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Burlap: The History of This Eco-Friendly Fabric 

Burlap: The History of This Eco-Friendly Fabric

Known for its toughness and durability, burlap goes by many names around the globe, such as Hessian, crocus, or jute. 

It was the people of ancient India who first discovered the usefulness of the jute plant and its fibers. They used it for making rope and paper. It wasn't exported until the 1790s. English traders exported 100 tons of it in 1793 and its many uses started to become well-known.

Dundee, Scotland and Jute's German Role in Burlap

After the English started exporting jute, it's popularity skyrocketed. The first jute mill to open was near Calcutta, India, in 1855. 

In the next few years, the jute industry made its way to Dundee, Scotland. There, they discovered that it could be spun into a tough yarn. This allowed Dundee to become the center for spinning large quantities of jute yarn and fabric. This industry allowed this small village to grow and thrive. By 1869, Dundee was home to five jute mills with a total of 950 looms. 

By 1910, the number of mills in Dundee had grown to 38, with over 30,000 looms turning out jute yarn and cloth at stunning rates. In that year, the town was able to produce over 1 billion yards of cloth. That yardage produced more than 450 million bags made of this durable fabric.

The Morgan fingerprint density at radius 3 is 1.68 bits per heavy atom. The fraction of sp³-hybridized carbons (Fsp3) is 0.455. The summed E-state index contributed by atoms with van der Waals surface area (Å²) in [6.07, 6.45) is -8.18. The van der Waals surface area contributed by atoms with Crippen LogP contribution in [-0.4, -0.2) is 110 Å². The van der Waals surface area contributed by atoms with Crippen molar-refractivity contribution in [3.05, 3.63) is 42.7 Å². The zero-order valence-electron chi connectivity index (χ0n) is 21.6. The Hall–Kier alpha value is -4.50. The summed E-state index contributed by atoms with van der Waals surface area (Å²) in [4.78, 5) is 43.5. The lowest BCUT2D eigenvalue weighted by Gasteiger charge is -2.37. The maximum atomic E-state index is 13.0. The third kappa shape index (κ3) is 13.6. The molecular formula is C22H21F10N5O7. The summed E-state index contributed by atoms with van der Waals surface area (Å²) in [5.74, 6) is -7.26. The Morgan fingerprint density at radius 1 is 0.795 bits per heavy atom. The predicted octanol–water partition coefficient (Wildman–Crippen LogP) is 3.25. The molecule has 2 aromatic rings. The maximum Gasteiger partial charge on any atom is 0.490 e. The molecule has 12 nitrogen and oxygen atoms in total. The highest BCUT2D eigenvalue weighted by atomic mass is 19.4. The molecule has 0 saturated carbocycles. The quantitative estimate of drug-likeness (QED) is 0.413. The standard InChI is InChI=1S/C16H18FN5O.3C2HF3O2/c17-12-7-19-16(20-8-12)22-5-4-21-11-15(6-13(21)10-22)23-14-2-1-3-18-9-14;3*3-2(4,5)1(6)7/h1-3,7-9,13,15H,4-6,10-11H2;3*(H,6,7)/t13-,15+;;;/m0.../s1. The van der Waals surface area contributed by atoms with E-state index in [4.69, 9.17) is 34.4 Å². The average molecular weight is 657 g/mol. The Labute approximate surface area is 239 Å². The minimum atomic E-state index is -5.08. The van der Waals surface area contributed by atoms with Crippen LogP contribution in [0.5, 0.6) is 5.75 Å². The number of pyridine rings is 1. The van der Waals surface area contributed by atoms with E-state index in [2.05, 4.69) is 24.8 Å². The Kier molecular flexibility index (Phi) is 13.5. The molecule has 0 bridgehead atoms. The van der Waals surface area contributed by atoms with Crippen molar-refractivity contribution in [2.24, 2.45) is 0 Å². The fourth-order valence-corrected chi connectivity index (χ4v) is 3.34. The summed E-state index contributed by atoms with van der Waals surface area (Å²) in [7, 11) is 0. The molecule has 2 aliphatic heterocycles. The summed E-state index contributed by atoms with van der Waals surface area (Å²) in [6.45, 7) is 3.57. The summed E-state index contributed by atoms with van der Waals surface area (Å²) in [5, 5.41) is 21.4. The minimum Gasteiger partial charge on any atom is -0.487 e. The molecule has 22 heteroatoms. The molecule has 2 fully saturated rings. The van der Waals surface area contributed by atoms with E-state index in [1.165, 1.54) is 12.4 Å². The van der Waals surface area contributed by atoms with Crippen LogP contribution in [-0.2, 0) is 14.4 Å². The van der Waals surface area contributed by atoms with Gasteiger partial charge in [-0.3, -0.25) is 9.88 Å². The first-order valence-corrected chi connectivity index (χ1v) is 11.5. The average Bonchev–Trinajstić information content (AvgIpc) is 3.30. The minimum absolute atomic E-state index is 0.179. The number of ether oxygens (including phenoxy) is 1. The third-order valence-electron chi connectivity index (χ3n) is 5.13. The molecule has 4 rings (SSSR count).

By the end of the 1800s, jute had become a much sought after commodity around the world in places like Russia, Italy, Germany, and the Americas. 

Originally, India was the only supplier of jute to the entire world. When the British separated India first from Pakistan, then from Bangladesh, the jute production in those areas went with them. India had to start using other areas of the country to produce the jute plant. Due to jute's continuing popularity today, it's grown in parts of India, Bangladesh, China, Brazil, Thailand, and Myanmar. 

Due to its rough fibers, jute is not popular with clothing makers. However, the German army has used it for clothing German soldiers in the past. In particular, soldiers from the German region of Hesse had uniforms made from jute fabric. This is why one of its often referred names is Hessian. 

Jute in Today's World 

In today's global economy, jute remains a popular commodity. It's mainly used in three manufacturing areas: 

  • Agricultural Packaging - Sacks made from jute fibers are extremely strong and durable, making them the perfect choice for carrying cement, grain. coffee beans and more.
  • Sandbags - Bags filled with sand are useful for building temporary embankments with the intent of diverting flood waters.
  • Nursery & Horticulture - The same canvas used for art work also makes it useful as protection from the elements, especially rain and hail.


Jute plant fiber has a multitude of uses due to its strength, versatility and durability. Its historic roots in the nursery and industrial industries and its proven longevity ensures the jute industry will continue going strong for the foreseeable future.

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